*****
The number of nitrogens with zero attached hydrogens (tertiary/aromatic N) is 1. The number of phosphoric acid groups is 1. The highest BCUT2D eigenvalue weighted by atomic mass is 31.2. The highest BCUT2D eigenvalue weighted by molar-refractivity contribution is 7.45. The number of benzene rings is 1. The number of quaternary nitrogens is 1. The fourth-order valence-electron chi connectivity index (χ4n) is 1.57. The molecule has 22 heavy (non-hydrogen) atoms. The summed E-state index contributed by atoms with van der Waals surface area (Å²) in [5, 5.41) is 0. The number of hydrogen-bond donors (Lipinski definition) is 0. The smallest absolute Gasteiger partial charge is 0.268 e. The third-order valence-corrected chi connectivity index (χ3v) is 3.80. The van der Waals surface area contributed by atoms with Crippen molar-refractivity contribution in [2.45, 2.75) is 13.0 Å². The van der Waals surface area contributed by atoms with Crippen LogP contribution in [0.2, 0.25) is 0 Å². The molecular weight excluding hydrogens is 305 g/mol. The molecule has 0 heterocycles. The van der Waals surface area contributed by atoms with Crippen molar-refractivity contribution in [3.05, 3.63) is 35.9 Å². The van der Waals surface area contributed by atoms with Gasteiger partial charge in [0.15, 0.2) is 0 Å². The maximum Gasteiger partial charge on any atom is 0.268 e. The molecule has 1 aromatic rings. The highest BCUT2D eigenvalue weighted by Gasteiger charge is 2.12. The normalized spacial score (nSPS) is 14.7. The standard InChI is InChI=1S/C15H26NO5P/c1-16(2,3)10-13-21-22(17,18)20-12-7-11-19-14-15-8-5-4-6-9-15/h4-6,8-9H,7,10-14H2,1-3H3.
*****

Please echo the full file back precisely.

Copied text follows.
The number of nitrogens with zero attached hydrogens (tertiary/aromatic N) is 1. The number of phosphoric acid groups is 1. The highest BCUT2D eigenvalue weighted by atomic mass is 31.2. The highest BCUT2D eigenvalue weighted by molar-refractivity contribution is 7.45. The number of benzene rings is 1. The number of quaternary nitrogens is 1. The fourth-order valence-electron chi connectivity index (χ4n) is 1.57. The molecule has 22 heavy (non-hydrogen) atoms. The summed E-state index contributed by atoms with van der Waals surface area (Å²) in [5, 5.41) is 0. The number of hydrogen-bond donors (Lipinski definition) is 0. The smallest absolute Gasteiger partial charge is 0.268 e. The third-order valence-corrected chi connectivity index (χ3v) is 3.80. The van der Waals surface area contributed by atoms with Crippen molar-refractivity contribution in [2.45, 2.75) is 13.0 Å². The van der Waals surface area contributed by atoms with Crippen LogP contribution in [0.2, 0.25) is 0 Å². The molecular weight excluding hydrogens is 305 g/mol. The molecule has 0 heterocycles. The van der Waals surface area contributed by atoms with Crippen molar-refractivity contribution in [3.05, 3.63) is 35.9 Å². The van der Waals surface area contributed by atoms with Gasteiger partial charge in [0.15, 0.2) is 0 Å². The maximum Gasteiger partial charge on any atom is 0.268 e. The molecule has 1 aromatic rings. The highest BCUT2D eigenvalue weighted by Gasteiger charge is 2.12. The normalized spacial score (nSPS) is 14.7. The standard InChI is InChI=1S/C15H26NO5P/c1-16(2,3)10-13-21-22(17,18)20-12-7-11-19-14-15-8-5-4-6-9-15/h4-6,8-9H,7,10-14H2,1-3H3.